Retirement Plan Forms
- Form 5500 – The Form 5500 Series is part of Employee Retirement Income Security Act’s (ERISA) reporting and disclosure framework intended to ensure that employee benefits plans are operated and managed in accordance with prescribed standards. In addition, it ensures that participants and beneficiaries, as well as regulators, are provided or have access to sufficient information to protect the rights and benefits of participants and beneficiaries under the covered employee benefits plans. All qualified retirement plans, 403(b) plans subject to ERISA, and health and welfare plans covering more than 100 participants are subject to filing the Form 5500.
Retirement Plan Laws and Regulations
- The Employee Retirement Income Security Act of 1974 (ERISA) – a federal law that sets minimum standards for most voluntarily established retirement and health plans in private industry to provide protection for individuals in these plans.
- The Setting Every Community Up for Retirement Enhancement (SECURE) Act – law enacted in December of 2019 that is widely considered to be the most impactful retirement legislation in almost 20 years. It contains several provisions to advance the access to and facilitate ease of the administration of qualified retirement plans.
Retirement Plan Authorities and Organizations
- Department of Labor – A government agency responsible for administering and enforcing the provisions of ERISA. PBGC’s insurance program is designed to pay the benefit provided by a pension plan (up to the limits set by law) if your plan ends without the ability to pay the benefits.
- IRS – The Internal Revenue Service oversees federal tax laws associated with retirement plans.
- Pension Benefit Guaranty Corporation (PBGC) – A government agency created by ERISA to protect pension benefits in private-sector defined benefit plans.
Other Retirement Plan Terms
- Automatic Enrollment Provision – Allows a plan sponsor to automatically deduct deferrals from an employee’s wages unless the employee makes an election to opt out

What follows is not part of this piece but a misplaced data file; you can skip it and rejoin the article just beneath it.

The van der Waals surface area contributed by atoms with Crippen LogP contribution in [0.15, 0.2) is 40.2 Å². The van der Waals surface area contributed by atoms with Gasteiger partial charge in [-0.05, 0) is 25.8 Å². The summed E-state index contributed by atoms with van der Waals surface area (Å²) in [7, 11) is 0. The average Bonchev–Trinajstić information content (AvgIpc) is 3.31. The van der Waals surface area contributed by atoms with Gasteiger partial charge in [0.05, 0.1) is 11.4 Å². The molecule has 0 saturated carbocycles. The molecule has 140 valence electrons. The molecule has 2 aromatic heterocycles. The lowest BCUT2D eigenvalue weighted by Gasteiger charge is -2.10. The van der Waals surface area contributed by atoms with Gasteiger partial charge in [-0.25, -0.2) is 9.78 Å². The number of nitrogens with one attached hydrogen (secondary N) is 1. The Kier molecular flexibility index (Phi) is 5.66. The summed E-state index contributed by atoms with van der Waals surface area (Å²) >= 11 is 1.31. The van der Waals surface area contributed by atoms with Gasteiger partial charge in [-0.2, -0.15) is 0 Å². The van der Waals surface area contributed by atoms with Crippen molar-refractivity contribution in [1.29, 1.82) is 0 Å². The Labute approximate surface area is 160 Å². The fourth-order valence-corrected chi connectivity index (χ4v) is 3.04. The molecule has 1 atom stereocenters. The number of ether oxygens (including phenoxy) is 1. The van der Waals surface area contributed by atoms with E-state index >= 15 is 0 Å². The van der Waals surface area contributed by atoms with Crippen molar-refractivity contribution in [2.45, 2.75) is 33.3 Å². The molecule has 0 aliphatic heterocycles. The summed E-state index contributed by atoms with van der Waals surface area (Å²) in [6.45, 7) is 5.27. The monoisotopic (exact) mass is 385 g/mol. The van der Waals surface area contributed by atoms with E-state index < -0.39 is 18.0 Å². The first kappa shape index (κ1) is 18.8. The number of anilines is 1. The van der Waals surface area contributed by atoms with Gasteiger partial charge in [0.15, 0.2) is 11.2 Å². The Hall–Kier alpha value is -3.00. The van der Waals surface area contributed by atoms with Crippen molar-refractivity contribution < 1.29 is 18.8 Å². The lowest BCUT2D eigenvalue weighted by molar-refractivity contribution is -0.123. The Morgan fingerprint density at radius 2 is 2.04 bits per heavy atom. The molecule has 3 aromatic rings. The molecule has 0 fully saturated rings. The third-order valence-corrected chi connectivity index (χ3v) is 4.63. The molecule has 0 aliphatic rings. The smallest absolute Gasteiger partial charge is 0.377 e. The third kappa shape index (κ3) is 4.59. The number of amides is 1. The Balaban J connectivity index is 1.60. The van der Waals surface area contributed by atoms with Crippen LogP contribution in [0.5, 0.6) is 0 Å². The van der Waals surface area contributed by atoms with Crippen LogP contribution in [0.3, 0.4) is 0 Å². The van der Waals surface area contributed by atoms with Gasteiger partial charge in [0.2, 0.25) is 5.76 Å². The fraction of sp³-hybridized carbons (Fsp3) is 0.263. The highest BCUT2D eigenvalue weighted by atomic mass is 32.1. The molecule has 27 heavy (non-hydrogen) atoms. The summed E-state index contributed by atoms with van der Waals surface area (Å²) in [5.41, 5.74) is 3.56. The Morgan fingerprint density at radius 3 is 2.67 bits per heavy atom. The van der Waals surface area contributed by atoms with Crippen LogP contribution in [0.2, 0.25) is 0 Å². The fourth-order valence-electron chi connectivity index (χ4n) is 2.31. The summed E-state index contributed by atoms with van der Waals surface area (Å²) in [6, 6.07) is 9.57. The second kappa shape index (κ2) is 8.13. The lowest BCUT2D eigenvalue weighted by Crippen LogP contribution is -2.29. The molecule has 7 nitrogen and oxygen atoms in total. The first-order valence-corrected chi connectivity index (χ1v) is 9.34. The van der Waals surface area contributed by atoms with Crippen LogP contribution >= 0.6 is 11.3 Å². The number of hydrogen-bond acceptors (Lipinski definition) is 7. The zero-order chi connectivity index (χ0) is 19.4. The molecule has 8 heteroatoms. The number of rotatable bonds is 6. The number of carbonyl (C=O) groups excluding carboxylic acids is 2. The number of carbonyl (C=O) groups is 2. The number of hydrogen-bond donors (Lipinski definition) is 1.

- Fiduciary – a person or entity responsible for many of the actions and decisions related to administering a retirement plan. Fiduciaries must follow the plan document and act solely in the interest of the participants.
- Highly-Compensated Employee (HCE) – An employee who either:
- Owns more than a 5% interest in the plan sponsor at any time during the year or preceding year; OR
- Earns greater than the Indexed Compensation limit in the preceding year. The indexed amount for 2020 is $125,000 earned during the 2019 year. The indexed amount for 2021 is $130,000 earned during the 2020 plan year.
- Nondiscrimination testing – A series of both numerical and facts and circumstance tests that are prescribed by regulations to verify that a plan does not discriminate in favor of highly-compensated employees or key employees (owners)
- Plan Document – A legal document that dictates the details and operations of the plan
- Plan Sponsor – A designated party, usually a company or employer, that sets up a retirement plan for the benefit of the organization’s employees
- Required Minimum Distribution – The minimum amount that must be withdrawn after reaching a certain age or event
- Trustee of a Qualified Retirement Plan – The entity or group of individuals who hold the assets of the plan in trust. Trustees are either designated in the plan document or appointed by another fiduciary, typically the employer who sponsors the plan.
- Vesting – “Vesting” in a retirement plan means ownership. This means that each employee will vest, or own, a certain percentage of their account in the plan each year. An employee who is 100% vested in his or her account balance owns 100% of it and the employer cannot forfeit, or take it back, for any reason.
Learn More about Retirement Plan Terms and Best Practices for Your Business
For more information about what businesses should know about the retirement plans they offer to their employees, ask a Warren Averett employee benefit plan advisor to reach out to you.